Long after most of Chinatown’s restaurants have retired their woks and set their tea pots out to dry overnight, Great N.Y. Noodletown’s chefs remain poised, carving up meat until the sun comes up… or just about. A mix of locals, foodies, hungry drunks and exhausted chefs fill the restaurant’s crowded tables, all aching for an the perfect late night meal. And all of them will find it.
N.Y Noodletown’s interior is tiny, and we suspect multiple fire codes are broken nearly every hour of the restaurant’s existence – expect to be packed into this place like, well, New Yorkers. The expansive menu is placed underneath your table’s plastic top, for your convenience, of course. Take our advice – don’t put anything on the table until you’ve fully explored all your options. Words With Friends can wait – this menu deserves to be studied long and hard.
Noodletown is famous for its barbecued meats and its noodles, among other things. In an effort to travel every avenue of this restaurant, we decided to try, well, just about every kind of meat they offered. We started with the duck roll, 2 for $4.50. Handfuls of chives are stuffed around a large, succulent piece of barbecued duck and fried just the way Chinese rolls should be.
Whether you care to admit it or not, everyone imagines what the baby version of an animal tastes like at one point or another. Lucky for us, Noodletown’s staple dish offers just that opportunity – barbecued baby pig on rice, $8.50. Deliciously seasoned baby pig skin clings onto one of the most tender bites of pig you’re like to have in your lifetime. If you can get past the inescapable thought of newborn baby pigs being led to Noodletown’s kitchen, it’s well worth the guilt trip.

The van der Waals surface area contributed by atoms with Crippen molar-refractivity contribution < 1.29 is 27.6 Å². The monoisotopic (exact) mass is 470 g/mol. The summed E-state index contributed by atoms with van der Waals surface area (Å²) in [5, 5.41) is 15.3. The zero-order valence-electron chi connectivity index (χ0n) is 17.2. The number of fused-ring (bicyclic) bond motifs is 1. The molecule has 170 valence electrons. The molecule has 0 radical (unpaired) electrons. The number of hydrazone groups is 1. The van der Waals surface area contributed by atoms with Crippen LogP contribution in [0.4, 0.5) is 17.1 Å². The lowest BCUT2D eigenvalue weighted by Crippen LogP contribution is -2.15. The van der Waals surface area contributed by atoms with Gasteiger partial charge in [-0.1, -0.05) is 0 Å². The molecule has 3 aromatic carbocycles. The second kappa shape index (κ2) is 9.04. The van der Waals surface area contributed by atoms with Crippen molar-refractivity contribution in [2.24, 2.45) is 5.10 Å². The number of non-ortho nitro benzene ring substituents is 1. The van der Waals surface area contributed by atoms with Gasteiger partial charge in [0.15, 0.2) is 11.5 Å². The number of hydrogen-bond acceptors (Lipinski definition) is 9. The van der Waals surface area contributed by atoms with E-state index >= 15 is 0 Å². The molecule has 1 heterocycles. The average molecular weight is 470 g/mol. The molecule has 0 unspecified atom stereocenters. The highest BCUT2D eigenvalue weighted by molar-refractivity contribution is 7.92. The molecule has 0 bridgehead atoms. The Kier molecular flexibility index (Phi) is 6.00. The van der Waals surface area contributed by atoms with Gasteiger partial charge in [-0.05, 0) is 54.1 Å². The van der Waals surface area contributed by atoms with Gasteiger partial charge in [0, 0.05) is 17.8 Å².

If you’re having trouble deciding between two, or even three meats, Noodletown offers an escape – the ‘combination of any three items on rice’ – for just $6.75 Choose between pig, duck, pork, and chicken. A veritable pie chart of barbecued proteins will be hand delivered to you on a steaming bed of fresh rice. If you can’t tell which part of the pig (or duck… or chicken) you’re eating, don’t worry – it’s probably okay. The barbecued sauces and intense spices shine here.
And of course, no trip to Great N.Y. Noodletown is complete without sampling the noodles. Their true speciality are wide noodles, Cantonese style. Since you’ve eaten several pounds of meat at this point in the evening, why not take it easy for the noodle-laden portion of feast – try the mushroom with E-Foo noodle, just $9.50. The dish will easily serve your entire group, and the table next to you, if you feel like making some new friends. The “wide” noodles are exceptionally chewy, and the mushrooms perfectly cooked.
Anthony Bourdain spent a decent portion of his New York City-themed episode of “The Layover” championing the true beauty of a late-night trip to this dive-y food joint. A rule of thumb in Chinatown – never judge a restaurant by its Department of Health Rating, or the beauty of its interior. It’s never been easier to follow. Noodletown is as good a meal as you’ll find in this good city, and whether you remember the experience or not, trust us – you loved it.